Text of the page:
Baba, you and anyone else whose been reading BoL for a while know that I’m the Miles nut and you’re the ‘Trane freak. (Which are the two varieties jazz fans seem to come in. Sooner or later, you gotta take your pick: Miles or ‘Trane.) This isn’t to say that I don’t dig ‘Trane and it isn’t to say that you don’t dig Miles, but it is what it is. So anyway, thanks for this track. I’m not a big fan of Miles’ orchestral/Gil Evans work, although I do like the Sketches Of Spain album, so I wasn’t familiar with this track before now. I’m not familiar enough with the melody to really enjoy the Nina version—I’m sure I’ll get there though. I like the electric version a lot. But like I feel when I listen to most funk/jazz fusion, I wish there was more bump on the bottom end. Some of that is just production quality…nothing to do with the musicians.

Anyway, thought I’d mention too how funny it is that we end up talking about Nina Simone every other week. Before we started this project, I never would’ve thought that of all the great singers and players of all the genres of Black music, the artist we’d mention most often would be Nina Simone. Not that Nina isn’t a great artist in her own right—she certainly is—I just never realized how wide-ranging and pervasive her influence was/is. Right now, I’m working on a write-up for The Tamlins’ cover of Randy Newman’s “Baltimore,” and it’s Nina Simone’s reggae-inflected version that provides the bridge between Newman’s folk-rock sound and The Tamlin’s post-Roots skank.

—Mtume ya Salaam

          Bump on the bottom!         

Whether you go for more bounce got to do with orientation: what element is dominant. I don’t think Miles ever truly got to the funk because even when he was investigating the bottom, his music remained head music. That’s just where the emphasis was, which means, when Miles plays his hand, lyricism trumps beats, whereas with funk, it is the other which way that is up. Like James Brown’s band or P-Funk.

Hey, if you want to take it to another level, and obviously I am insinuating that I do, which is why I bring this up, check this out: P-Funk had the Mothership and EWF had the Pyramid Crystal, and they were blowing at the same time. I even remember a particular evening in New Orleans when they both were appearing on the same night. I don’t know how many folk was up in the Superdome (or at least, that’s where I think/sort-of-remember that it was) watching EWF do their thing, and the reason I don’t remember is because I wasn’t there. Yours truly was on the floor of the Municipal Auditorium getting down on the one!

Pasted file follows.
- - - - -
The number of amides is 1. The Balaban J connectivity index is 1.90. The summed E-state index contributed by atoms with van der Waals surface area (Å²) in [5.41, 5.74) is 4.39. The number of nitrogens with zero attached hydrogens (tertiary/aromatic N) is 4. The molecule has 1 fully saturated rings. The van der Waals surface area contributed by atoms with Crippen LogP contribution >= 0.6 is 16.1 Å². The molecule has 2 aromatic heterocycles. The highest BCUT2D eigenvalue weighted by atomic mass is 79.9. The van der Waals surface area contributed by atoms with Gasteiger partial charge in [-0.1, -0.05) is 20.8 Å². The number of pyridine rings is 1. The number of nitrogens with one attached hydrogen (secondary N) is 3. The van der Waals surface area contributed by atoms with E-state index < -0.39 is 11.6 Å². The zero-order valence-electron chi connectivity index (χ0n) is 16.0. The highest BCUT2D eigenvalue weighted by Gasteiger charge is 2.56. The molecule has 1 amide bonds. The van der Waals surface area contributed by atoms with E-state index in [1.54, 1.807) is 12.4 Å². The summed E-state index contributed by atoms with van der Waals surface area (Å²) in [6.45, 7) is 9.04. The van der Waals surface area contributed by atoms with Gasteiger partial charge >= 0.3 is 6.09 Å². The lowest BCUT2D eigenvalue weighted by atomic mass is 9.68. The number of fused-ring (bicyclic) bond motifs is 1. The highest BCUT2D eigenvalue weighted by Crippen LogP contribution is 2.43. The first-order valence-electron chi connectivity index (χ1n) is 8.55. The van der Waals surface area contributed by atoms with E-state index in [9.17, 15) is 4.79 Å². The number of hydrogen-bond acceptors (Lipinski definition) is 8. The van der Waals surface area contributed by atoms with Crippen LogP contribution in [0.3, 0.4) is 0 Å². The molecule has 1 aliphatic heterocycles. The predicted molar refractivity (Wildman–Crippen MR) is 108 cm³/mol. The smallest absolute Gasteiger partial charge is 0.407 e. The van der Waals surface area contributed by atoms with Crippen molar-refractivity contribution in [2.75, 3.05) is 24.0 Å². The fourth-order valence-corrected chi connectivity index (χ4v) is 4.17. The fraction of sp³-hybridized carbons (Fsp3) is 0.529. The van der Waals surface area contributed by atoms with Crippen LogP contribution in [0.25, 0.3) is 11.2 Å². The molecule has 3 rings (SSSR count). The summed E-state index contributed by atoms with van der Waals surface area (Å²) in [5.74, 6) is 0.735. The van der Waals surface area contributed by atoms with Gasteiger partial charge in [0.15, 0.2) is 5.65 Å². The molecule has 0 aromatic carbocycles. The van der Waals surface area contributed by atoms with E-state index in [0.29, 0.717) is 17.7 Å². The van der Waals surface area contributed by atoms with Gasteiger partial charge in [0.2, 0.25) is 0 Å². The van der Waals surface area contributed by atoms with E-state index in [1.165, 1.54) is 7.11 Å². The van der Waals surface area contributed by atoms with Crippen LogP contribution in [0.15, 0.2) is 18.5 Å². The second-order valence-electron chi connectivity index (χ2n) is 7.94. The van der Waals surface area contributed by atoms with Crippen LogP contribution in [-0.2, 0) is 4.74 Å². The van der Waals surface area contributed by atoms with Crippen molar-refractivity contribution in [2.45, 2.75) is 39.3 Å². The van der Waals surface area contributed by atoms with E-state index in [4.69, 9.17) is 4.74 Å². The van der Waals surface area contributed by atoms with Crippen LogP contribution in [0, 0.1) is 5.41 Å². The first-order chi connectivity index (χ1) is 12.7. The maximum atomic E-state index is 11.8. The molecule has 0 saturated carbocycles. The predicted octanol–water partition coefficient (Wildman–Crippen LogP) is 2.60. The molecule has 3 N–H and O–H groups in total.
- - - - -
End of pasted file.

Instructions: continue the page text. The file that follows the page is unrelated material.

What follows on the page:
Today, young people listen to Seventies music and lump it all together, but go back into time and check it out, there was a fierce battle going on. P-Funkers thought that EWF (or “mud and hot air” as they were sometimes sarcastically dubbed) was petit-bourgeois funk, which is to say sort of light on their feet, too much to think about and not enough to swing about. I liked them pretty melodies and all, but when it came to really getting down: we want the funk.

Anyway, your caveat about not enough bottom has to do with your preference for bottom and not anything to do with any deficiency in the music per se, or to reverse what Courtney Pine said about some Russian cats (i.e. they had no intentions of swinging), well, for all his posturing otherwise, Miles really had no intention of playing funk. Why you think he ran to England and put all them white boys in his band—following Jimi—when meanwhile at that time the James Brown funk factory was turning out funk musicians of the highest order? If Miles had really wanted a funk band all he had to do…. And to raise it to another level, George Clinton understood, which is why he got the Horny Horns, drafting cats dead out of the Superbad on-the-one-funk, folks who legitimately had terminal degrees from Funk U., i.e. the James Brown band. Don’t forget to mention that Bootsy himself is a graduate.

I could go on and on about this, but just want to point out the absence of bottom was because son-of-a-dentist, well-educated Miles was not searching for the funky bottom, he was looking for a way to be what he was, which was anything but a ghetto dude locked into the groove.

Or to put it another way: on that night in New Orleans, if you was going for the music, you had to make a choice. And, hey, guess what, it was all good. Ain’t nothing wrong with EWF—just don’t complain cause there ain’t no heavy bottom to bump to ;->) .

—Kalamu ya Salaam

This entry was posted on Sunday, April 2nd, 2006 at 1:13 am and is filed under Cover. You can follow any responses to this entry through the RSS 2.0 feed. You can leave a response, or trackback from your own site.

One Response to “MILES DAVIS / “My Man’s Gone Now””

ajani tafari Says:
April 2nd, 2006 at 4:55 pm

i love miles and trane!